Both Safe Harbor and the Privacy Shield existed to address the fundamental difference between the stateside view of data sovereignty, or who actually owns personal data, and the one held in Europe. In a nutshell, European law grants data ownership to the individual under the ‘right to privacy’ established by the European Convention of Human Rights, so your communications are considered private and your PII belongs to you. In the United States however, personal data is seen as belonging to the state, with protection of the state being considered much more important than protection of the individual.
Privacy is technically governed at state level, hence the California Consumer Privacy Act grants much more stringent rights of privacy to its citizens, but even laws such as that one are overruled by Federal laws. The 2001 USA Patriot Act, designed as a piece anti-terrorism legislation, gives US law enforcement bodies sweeping surveillance and investigative powers that mean that no piece of data stored on US soil is out of bounds to enforcement officers.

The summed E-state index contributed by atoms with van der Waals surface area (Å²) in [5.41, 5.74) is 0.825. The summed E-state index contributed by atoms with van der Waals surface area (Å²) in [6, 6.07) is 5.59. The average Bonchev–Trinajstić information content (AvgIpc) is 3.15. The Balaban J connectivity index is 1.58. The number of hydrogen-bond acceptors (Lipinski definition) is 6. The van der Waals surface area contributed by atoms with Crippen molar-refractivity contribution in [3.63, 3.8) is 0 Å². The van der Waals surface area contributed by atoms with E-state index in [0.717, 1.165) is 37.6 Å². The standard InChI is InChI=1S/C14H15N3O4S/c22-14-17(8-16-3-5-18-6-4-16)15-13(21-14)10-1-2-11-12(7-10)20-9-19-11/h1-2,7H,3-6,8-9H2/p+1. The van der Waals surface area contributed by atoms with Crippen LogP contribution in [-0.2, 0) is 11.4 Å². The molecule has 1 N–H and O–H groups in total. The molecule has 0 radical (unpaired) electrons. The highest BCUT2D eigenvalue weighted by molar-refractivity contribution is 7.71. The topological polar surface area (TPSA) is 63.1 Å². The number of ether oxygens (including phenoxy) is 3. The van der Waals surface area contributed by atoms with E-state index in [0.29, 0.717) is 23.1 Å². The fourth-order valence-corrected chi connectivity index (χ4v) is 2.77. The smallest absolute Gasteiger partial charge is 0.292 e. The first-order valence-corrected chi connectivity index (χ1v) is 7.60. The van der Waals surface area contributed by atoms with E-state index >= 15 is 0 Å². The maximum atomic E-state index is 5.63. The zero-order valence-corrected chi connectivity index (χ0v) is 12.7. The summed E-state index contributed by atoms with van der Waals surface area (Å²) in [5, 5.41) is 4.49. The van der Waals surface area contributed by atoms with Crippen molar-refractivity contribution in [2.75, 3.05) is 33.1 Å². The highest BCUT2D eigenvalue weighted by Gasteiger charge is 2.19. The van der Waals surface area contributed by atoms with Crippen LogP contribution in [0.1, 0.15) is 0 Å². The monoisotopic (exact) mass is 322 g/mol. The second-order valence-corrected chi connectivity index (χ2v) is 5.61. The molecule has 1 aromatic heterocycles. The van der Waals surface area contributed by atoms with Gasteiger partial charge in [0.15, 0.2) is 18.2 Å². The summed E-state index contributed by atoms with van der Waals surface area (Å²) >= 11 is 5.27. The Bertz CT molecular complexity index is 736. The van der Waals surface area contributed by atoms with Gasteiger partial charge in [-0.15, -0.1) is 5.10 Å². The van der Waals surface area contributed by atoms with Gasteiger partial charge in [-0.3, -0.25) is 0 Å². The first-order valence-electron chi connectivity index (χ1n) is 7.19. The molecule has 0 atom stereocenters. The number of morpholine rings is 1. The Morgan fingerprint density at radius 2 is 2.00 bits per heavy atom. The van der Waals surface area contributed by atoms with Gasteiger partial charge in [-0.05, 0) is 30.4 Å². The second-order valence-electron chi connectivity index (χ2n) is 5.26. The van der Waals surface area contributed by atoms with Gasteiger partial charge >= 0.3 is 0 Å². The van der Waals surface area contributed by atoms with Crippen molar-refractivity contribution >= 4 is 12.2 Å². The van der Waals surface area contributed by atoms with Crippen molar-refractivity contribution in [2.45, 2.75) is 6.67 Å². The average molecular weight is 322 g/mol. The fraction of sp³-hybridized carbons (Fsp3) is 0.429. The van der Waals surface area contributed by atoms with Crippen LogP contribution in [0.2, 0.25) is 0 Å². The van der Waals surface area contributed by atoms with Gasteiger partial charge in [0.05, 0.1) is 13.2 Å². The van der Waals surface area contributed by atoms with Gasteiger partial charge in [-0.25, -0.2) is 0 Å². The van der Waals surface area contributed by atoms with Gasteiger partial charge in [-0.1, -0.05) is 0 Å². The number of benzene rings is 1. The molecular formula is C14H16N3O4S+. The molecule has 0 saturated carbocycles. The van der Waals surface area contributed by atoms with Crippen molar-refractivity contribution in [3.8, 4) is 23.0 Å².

So, the aim of the Privacy Shield was to promote transatlantic commerce by offering data handlers and data subjects alike a level of protection and the right to redress in the event of a data breach. It was used to bridge the differences between Europe and the US, and the legal protection offered to companies who signed up to it justified their authorization of transatlantic European PII transfers.
Why was it invalidated?
Ultimately, the protection it offered was deemed to be ‘inadequate’ under European law. GDPR, and before it the Data Protection Act 1998, guarantees an ‘adequate level of protection’ of the privacy of the data subjects it governs. EU member states are automatically classed as meeting the requirements for adequacy, while countries like Switzerland that are part of the European Economic Area (EEA) have to meet adequacy as a condition of membership, but other countries must be assessed by the EC for ‘adequacy’. If they are deemed not to meet the accepted standards, EU countries must abide by that ruling and cease transferring data to those countries. A key element in the decision-making is whether or not a country has a legal framework that promotes the privacy of the individual.